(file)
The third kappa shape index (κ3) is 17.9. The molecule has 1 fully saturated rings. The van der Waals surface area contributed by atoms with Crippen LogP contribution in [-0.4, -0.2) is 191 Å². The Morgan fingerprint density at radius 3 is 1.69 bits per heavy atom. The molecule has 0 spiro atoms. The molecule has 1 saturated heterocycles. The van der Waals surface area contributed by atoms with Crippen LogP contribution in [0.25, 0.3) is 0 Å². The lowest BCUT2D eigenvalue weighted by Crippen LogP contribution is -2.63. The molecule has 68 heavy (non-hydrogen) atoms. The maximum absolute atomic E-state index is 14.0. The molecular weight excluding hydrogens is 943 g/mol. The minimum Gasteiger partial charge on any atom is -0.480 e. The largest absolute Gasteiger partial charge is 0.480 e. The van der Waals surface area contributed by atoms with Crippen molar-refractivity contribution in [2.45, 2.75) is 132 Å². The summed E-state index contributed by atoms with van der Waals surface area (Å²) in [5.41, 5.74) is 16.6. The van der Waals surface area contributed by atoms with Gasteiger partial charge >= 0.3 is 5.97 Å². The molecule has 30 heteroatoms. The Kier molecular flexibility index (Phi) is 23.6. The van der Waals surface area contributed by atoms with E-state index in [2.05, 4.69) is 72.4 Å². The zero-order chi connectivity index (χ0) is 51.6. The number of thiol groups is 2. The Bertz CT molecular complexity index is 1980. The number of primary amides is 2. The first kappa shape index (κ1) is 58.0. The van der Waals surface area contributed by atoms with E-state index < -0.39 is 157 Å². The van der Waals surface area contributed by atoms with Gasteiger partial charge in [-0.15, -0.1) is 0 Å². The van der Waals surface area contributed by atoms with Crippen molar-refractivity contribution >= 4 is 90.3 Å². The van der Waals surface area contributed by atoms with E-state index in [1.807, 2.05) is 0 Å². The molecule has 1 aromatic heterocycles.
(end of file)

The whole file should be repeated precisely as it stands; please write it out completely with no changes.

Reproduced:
The third kappa shape index (κ3) is 17.9. The molecule has 1 fully saturated rings. The van der Waals surface area contributed by atoms with Crippen LogP contribution in [-0.4, -0.2) is 191 Å². The Morgan fingerprint density at radius 3 is 1.69 bits per heavy atom. The molecule has 0 spiro atoms. The molecule has 1 saturated heterocycles. The van der Waals surface area contributed by atoms with Crippen LogP contribution in [0.25, 0.3) is 0 Å². The lowest BCUT2D eigenvalue weighted by Crippen LogP contribution is -2.63. The molecule has 68 heavy (non-hydrogen) atoms. The maximum absolute atomic E-state index is 14.0. The molecular weight excluding hydrogens is 943 g/mol. The minimum Gasteiger partial charge on any atom is -0.480 e. The largest absolute Gasteiger partial charge is 0.480 e. The van der Waals surface area contributed by atoms with Crippen molar-refractivity contribution in [2.45, 2.75) is 132 Å². The summed E-state index contributed by atoms with van der Waals surface area (Å²) in [5.41, 5.74) is 16.6. The van der Waals surface area contributed by atoms with Gasteiger partial charge >= 0.3 is 5.97 Å². The molecule has 30 heteroatoms. The Kier molecular flexibility index (Phi) is 23.6. The van der Waals surface area contributed by atoms with E-state index in [2.05, 4.69) is 72.4 Å². The zero-order chi connectivity index (χ0) is 51.6. The number of thiol groups is 2. The Bertz CT molecular complexity index is 1980. The number of primary amides is 2. The first kappa shape index (κ1) is 58.0. The van der Waals surface area contributed by atoms with E-state index < -0.39 is 157 Å². The van der Waals surface area contributed by atoms with Gasteiger partial charge in [-0.15, -0.1) is 0 Å². The van der Waals surface area contributed by atoms with Crippen molar-refractivity contribution >= 4 is 90.3 Å². The van der Waals surface area contributed by atoms with E-state index in [1.807, 2.05) is 0 Å². The molecule has 1 aromatic heterocycles.